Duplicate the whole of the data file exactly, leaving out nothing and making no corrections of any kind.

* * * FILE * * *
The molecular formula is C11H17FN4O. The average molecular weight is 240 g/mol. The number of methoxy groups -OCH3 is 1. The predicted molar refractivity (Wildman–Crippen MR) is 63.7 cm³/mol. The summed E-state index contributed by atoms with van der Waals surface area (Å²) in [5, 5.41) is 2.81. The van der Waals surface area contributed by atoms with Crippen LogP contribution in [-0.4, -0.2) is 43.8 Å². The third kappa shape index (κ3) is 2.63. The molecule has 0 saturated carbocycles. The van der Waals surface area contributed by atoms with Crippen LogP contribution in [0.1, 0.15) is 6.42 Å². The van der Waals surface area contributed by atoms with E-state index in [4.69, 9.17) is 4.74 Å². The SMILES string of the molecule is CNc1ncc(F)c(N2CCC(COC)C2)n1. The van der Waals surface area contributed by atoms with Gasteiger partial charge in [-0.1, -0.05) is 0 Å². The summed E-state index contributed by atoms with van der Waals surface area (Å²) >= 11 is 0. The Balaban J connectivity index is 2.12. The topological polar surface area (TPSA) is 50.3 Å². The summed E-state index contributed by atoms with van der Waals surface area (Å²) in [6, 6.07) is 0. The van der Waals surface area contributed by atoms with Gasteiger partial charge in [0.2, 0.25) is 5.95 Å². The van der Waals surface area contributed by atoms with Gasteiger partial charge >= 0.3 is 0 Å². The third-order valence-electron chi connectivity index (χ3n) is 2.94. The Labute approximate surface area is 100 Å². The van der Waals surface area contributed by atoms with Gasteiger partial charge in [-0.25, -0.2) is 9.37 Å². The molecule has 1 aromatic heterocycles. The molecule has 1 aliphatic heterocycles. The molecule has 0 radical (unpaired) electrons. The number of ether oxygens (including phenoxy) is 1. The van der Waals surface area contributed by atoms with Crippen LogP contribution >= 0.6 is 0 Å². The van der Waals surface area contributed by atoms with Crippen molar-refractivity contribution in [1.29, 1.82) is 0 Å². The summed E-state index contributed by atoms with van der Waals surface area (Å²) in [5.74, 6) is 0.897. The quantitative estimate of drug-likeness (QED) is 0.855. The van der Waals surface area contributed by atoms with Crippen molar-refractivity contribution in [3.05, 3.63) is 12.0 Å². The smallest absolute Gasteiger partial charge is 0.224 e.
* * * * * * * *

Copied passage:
The molecular formula is C11H17FN4O. The average molecular weight is 240 g/mol. The number of methoxy groups -OCH3 is 1. The predicted molar refractivity (Wildman–Crippen MR) is 63.7 cm³/mol. The summed E-state index contributed by atoms with van der Waals surface area (Å²) in [5, 5.41) is 2.81. The van der Waals surface area contributed by atoms with Crippen LogP contribution in [-0.4, -0.2) is 43.8 Å². The third kappa shape index (κ3) is 2.63. The molecule has 0 saturated carbocycles. The van der Waals surface area contributed by atoms with Crippen LogP contribution in [0.1, 0.15) is 6.42 Å². The van der Waals surface area contributed by atoms with E-state index in [4.69, 9.17) is 4.74 Å². The SMILES string of the molecule is CNc1ncc(F)c(N2CCC(COC)C2)n1. The van der Waals surface area contributed by atoms with Gasteiger partial charge in [-0.1, -0.05) is 0 Å². The summed E-state index contributed by atoms with van der Waals surface area (Å²) >= 11 is 0. The Balaban J connectivity index is 2.12. The topological polar surface area (TPSA) is 50.3 Å². The summed E-state index contributed by atoms with van der Waals surface area (Å²) in [6, 6.07) is 0. The van der Waals surface area contributed by atoms with Gasteiger partial charge in [0.2, 0.25) is 5.95 Å². The van der Waals surface area contributed by atoms with Gasteiger partial charge >= 0.3 is 0 Å². The third-order valence-electron chi connectivity index (χ3n) is 2.94. The Labute approximate surface area is 100 Å². The van der Waals surface area contributed by atoms with Gasteiger partial charge in [-0.25, -0.2) is 9.37 Å². The molecule has 1 aromatic heterocycles. The molecule has 1 aliphatic heterocycles. The molecule has 0 radical (unpaired) electrons. The number of ether oxygens (including phenoxy) is 1. The van der Waals surface area contributed by atoms with Crippen LogP contribution >= 0.6 is 0 Å². The van der Waals surface area contributed by atoms with Crippen molar-refractivity contribution in [1.29, 1.82) is 0 Å². The summed E-state index contributed by atoms with van der Waals surface area (Å²) in [5.74, 6) is 0.897. The quantitative estimate of drug-likeness (QED) is 0.855. The van der Waals surface area contributed by atoms with Crippen molar-refractivity contribution in [3.05, 3.63) is 12.0 Å². The smallest absolute Gasteiger partial charge is 0.224 e.